Self-strainable 2D materials
Strain engineering of 2D layers can tune their properties and broaden their applications in optoelectronics. Herein, we show how the chemical functionalization of these layers with molecular-based nanoparticles can give rise to a new family of self-strainable 2D heterostructures.
The band structure of semiconductors can be strongly perturbed by mechanical strain, giving rise to the possibility of using mechanical deformation to tune their electronic and photonic performance.1 This principle, dubbed strain engineering, has been used for a long time in semiconductor devices manufacturing. For instance, applying uniaxial or biaxial tensile strain to a silicon transistor makes it possible to enhance electron mobility significantly (or hole mobility).2 However, the classical components of these devices are made of bulk inorganic materials whose physical properties are sensitive to downsizing and can only withstand a reduced strain, limiting the further application of strain engineering.
In this context, two-dimensional (2D) semiconductors are presented as an outstanding alternative. Due to the covalent nature of the in-plane bonds and the ultrathin thickness of 2D materials, flexibility, optical transparency, and exceptional mechanical strength are expected, permitting the application of a strain as high as 11% before fracture.3 Additionally, from the electronic point of view, 2D materials can show a wide spectra of behaviours, such as ultrahigh carrier mobility and field-effect switching ratio. All these features make some of them, ideal channels in field-effect transistors (FETs).4
In the Research Team of Molecular Materials, at the ICMol (https://www.icmol.es/rtmm/), we had been working for some years with MoS2, the flagship of 2D semiconducting materials, facing both its chemical modification in solution5 and its integration in electronic/spintronic devices by dry methods.6 On the other hand, we have a solid experience in designing molecular materials and switchable molecular-based nanostructures.7 In this scenario, we envisioned the possibility of developing a self-strainable 2D material, where the induced strain could be applied by a molecular system chemically integrated on the surface of the 2D layer.
Now, in Nature Chemistry, we report the strain engineering of chemically exfoliated MoS2 (CE-MoS2), by coupling the 2D layers with core@shell nanoparticles of a coordination compound that exhibit the spin-crossover phenomenon (SCO). SCO is one of the most spectacular examples of molecular bistability and it is displayed by some transition metal complexes. These compounds can exist in two different electronic states, the stable low spin state (LS) or the metastable high spin state (HS), as a function of external stimuli like temperature, light, or pressure. Remarkably, the physical properties of the SCO compounds differ dramatically as a function of the spin state. In particular, due to the filling of antibonding orbitals in the HS, the compound in this spin state displays a larger volume. For this reason, SCO nanoparticles have been widely employed as mechanical actuators and sources of mechanical strain.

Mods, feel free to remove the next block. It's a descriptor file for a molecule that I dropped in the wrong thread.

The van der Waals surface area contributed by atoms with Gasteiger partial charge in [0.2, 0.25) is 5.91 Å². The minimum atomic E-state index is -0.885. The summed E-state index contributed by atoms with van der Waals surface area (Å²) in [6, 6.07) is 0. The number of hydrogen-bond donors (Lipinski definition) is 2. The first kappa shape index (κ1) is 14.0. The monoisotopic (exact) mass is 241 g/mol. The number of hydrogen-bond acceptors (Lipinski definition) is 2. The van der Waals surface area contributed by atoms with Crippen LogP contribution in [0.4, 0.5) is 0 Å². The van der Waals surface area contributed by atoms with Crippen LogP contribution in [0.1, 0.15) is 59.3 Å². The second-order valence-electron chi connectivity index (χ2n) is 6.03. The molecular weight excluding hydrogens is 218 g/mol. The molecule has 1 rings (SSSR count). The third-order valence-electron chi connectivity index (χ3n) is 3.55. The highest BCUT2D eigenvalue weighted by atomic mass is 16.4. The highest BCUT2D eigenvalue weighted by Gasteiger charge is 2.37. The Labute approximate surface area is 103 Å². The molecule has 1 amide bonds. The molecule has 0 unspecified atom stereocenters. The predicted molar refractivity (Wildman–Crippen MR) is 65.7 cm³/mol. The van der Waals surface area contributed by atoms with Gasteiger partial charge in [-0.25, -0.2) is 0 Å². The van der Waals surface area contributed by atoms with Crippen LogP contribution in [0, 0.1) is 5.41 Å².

Therefore, in this work, we have taken advantage of the tuneable strain applied by SCO nanoparticles grafted on the semiconducting MoS2, to prepare a self-strainable system. The work begins with developing the SCO/MoS2 heterostructure via a three-step protocol, starting with the chemical exfoliation of the MoS2, followed by its functionalization with a molecular linker, to finally attach the SCO nanoparticles through this molecular bridge (Figure 1).
The obtained SCO/MoS2 heterostructure displays a spin state-dependent on-off electrical conductivity switching, product of the MoS2 bandgap modulation. This effect is originated from the different strain applied by the SCO nanoparticles upon the spin transition and can also be induced by light. Even more, this gap tuning can be optically followed. Noticeably, the magnitude of the applied strain can be modified by playing with the degree of coverage and the size of the anchored nanoparticles. Additionally, the new heterostructure permits a simple electrical sensing of the nanoparticles spin state.
Therefore, the reported approach permits the coupling of phase transition nanoparticles with a 2D semiconductor to simultaneously tune its electronic and optical response, becoming a smart heterostructure. This synthetic strategy may be extended to other 2D materials besides MoS2 and to different SCO systems, opening the way to the preparation of a new family of 2D heterostructures. You can read more about this work in Nature Chemistry. “Spin-crossover nanoparticles anchored on MoS2 layers for heterostructures with tunable strain driven by thermal or light-induced spin switching” https://doi.org/10.1038/s41557-021-00795-y
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Written by R. Torres-Cavanillas and A. Forment-Aliaga.
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a) Torres‐Cavanillas, R. et al., Design of Bistable Gold@ Spin‐Crossover Core–Shell Nanoparticles Showing Large Electrical Responses for the Spin Switching. Advanced Materials, 2019, 31(27), 1900039. b) Dugay, J., et al. Sensing of the Molecular Spin in Spin-Crossover Nanoparticles with Micromechanical Resonators. The Journal of Physical Chemistry C, 2019, 123(11), 6778-6786.